Xiang-Dong Zhang, Ph.D.Associate Professor Science And Math Complex 341
Office: (716) 878-9821
As a cell biologist I am interested in studying two important cellular processes, cell-cycle control and nucleocytoplasmic transport. My research is particularly focused on understanding the role of sumoylation, an essential post-translational protein modification, in regulation of these two processes in eukaryotic cells. Sumoylation is characterized by covalent attachment of small ubiquitin-related modifier protein (SUMO) to hundreds of different proteins, and thereby alters these target proteins’ activity, localization, stability, and/or interaction with other proteins. SUMO modification has emerged as a general mechanism in regulation of a wide range of cellular processes, including cell division, DNA repair, gene expression, protein trafficking, stress response, and ubiquitin-dependent proteolysis. Consistent with its diverse roles in cells, SUMO modification is associated with many diseases, including cancer, diabetes, brain ischemia, cardiovascular diseases, and neurodegenerative diseases.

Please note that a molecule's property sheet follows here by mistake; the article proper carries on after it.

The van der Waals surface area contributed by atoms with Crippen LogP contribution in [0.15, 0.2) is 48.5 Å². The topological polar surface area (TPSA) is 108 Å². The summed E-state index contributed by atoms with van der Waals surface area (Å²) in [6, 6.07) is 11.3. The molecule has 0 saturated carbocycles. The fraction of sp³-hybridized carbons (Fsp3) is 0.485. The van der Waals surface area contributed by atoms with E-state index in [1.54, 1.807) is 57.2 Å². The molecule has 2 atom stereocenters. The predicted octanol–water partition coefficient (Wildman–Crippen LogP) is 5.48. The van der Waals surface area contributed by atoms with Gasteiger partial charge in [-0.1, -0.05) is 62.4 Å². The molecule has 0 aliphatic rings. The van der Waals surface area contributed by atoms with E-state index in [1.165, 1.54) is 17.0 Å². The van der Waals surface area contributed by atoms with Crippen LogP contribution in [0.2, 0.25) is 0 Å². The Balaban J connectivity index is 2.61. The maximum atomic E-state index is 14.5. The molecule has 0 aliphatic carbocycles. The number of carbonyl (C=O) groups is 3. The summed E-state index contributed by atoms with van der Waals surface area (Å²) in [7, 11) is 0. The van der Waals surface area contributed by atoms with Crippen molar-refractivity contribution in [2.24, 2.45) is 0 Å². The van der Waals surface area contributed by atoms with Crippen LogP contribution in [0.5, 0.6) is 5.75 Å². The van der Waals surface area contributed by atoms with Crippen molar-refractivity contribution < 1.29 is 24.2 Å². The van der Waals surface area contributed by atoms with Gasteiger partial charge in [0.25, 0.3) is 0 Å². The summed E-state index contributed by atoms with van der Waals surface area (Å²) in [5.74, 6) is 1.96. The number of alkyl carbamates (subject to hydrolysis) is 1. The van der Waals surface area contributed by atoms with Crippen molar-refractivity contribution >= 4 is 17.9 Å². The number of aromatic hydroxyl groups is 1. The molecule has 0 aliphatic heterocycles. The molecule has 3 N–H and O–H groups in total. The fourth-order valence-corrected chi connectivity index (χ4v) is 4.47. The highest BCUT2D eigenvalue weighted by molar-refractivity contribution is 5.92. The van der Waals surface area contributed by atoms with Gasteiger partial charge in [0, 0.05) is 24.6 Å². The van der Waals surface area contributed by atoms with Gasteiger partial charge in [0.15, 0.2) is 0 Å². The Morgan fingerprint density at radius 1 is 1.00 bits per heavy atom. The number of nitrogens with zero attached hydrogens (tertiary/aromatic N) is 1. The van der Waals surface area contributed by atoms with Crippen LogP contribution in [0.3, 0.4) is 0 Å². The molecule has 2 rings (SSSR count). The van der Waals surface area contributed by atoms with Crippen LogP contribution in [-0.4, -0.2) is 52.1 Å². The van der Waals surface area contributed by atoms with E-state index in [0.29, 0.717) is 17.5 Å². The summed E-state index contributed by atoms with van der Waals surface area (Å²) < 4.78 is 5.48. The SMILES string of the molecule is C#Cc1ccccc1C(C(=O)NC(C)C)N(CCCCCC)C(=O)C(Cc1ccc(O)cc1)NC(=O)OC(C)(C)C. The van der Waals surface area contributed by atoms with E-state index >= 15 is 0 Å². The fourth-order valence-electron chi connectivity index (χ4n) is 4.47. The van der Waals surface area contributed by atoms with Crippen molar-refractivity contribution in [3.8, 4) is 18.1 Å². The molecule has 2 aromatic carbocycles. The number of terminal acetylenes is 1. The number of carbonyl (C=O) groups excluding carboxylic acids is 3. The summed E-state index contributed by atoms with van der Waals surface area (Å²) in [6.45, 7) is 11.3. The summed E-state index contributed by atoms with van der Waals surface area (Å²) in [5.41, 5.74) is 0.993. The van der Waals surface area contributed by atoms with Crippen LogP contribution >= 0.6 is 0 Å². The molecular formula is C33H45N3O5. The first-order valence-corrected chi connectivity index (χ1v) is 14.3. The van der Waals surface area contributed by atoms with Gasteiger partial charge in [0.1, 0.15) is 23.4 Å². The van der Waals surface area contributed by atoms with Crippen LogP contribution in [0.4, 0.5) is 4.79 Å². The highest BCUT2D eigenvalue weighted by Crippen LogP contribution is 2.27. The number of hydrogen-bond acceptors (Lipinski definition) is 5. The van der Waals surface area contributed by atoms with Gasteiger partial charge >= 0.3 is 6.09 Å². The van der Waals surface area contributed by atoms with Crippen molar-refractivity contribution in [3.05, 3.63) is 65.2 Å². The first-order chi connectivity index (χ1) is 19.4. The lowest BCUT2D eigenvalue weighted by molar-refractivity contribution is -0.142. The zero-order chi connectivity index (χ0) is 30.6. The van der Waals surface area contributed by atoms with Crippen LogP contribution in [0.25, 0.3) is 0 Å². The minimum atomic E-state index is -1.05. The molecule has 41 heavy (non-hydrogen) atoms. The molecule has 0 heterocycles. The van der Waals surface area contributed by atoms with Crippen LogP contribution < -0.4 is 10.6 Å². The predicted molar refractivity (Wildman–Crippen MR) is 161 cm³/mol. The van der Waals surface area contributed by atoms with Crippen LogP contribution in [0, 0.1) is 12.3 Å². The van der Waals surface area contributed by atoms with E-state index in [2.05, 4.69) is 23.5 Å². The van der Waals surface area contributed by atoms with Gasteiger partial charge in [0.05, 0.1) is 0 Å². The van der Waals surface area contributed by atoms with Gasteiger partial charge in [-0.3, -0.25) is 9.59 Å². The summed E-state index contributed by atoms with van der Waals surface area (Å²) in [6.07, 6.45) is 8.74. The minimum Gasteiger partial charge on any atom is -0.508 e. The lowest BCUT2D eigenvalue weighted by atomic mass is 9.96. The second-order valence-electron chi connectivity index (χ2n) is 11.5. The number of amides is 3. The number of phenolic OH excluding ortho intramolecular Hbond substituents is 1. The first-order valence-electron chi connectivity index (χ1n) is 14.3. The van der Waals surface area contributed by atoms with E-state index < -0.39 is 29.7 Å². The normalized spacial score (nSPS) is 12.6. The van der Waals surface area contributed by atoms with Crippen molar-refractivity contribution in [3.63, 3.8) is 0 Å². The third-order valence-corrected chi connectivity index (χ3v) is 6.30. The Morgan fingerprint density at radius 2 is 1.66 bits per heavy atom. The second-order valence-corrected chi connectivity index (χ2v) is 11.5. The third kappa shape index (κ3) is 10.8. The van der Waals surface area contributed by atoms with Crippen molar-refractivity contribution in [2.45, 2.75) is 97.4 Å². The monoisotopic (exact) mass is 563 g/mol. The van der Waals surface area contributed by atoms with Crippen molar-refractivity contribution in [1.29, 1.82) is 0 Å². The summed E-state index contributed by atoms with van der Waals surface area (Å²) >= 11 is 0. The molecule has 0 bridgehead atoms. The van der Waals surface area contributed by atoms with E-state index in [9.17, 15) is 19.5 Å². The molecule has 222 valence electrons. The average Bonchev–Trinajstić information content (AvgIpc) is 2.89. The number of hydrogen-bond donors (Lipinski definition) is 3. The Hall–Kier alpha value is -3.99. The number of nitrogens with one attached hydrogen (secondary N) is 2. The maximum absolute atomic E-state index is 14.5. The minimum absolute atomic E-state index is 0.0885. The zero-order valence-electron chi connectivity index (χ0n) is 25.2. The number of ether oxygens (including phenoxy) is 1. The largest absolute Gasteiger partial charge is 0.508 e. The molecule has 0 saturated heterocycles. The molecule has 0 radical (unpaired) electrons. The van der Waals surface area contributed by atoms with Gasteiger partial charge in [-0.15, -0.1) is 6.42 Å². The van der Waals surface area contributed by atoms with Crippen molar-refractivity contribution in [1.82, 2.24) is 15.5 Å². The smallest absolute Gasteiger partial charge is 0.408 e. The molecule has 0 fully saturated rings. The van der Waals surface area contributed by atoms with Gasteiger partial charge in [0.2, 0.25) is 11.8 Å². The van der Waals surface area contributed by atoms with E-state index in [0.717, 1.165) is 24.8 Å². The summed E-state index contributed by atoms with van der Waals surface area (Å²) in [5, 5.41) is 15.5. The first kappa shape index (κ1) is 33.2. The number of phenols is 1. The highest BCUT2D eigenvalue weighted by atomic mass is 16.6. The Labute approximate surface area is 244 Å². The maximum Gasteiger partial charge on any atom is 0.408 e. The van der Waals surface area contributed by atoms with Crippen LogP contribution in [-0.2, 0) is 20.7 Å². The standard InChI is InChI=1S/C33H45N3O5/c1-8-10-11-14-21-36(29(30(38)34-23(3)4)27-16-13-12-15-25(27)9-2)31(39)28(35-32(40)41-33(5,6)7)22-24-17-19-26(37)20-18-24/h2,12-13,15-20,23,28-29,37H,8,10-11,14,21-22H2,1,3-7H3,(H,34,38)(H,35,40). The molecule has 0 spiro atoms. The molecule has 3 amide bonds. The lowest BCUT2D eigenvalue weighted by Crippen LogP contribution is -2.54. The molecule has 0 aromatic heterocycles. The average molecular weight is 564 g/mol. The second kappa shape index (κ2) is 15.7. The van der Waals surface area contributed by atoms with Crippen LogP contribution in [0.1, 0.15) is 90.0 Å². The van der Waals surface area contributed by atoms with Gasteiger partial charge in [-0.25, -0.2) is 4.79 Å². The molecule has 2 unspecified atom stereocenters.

Current research projects
- Elucidate the role of SUMO-2/3 modification at centromeres and kinetochores in regulation of cell cycle progression through mitosis. Mammals express three SUMO isoforms: SUMO-1 and the closely related SUMO-2 and SUMO-3 (referred to as SUMO-2/3). SUMO-2/3 modified proteins localize to centromeres and kinetochores during prophase and metaphase, while SUMO-1 modified proteins associate with the mitotic spindle.
- Investigate the role of SUMO-1-modified RanGAP1, a key regulator of nucleocytoplasmic transport, at annulate lamellae. As cytoplasmic organelles with largely unknown function, annulate lamellae are associated with endoplasmic reticulum and also embedded with pore complexes, which are morphologically similar to nuclear pore complexes.
Bio 111 - Introduction to Biology
Bio 214 - Introduction to Cell Biology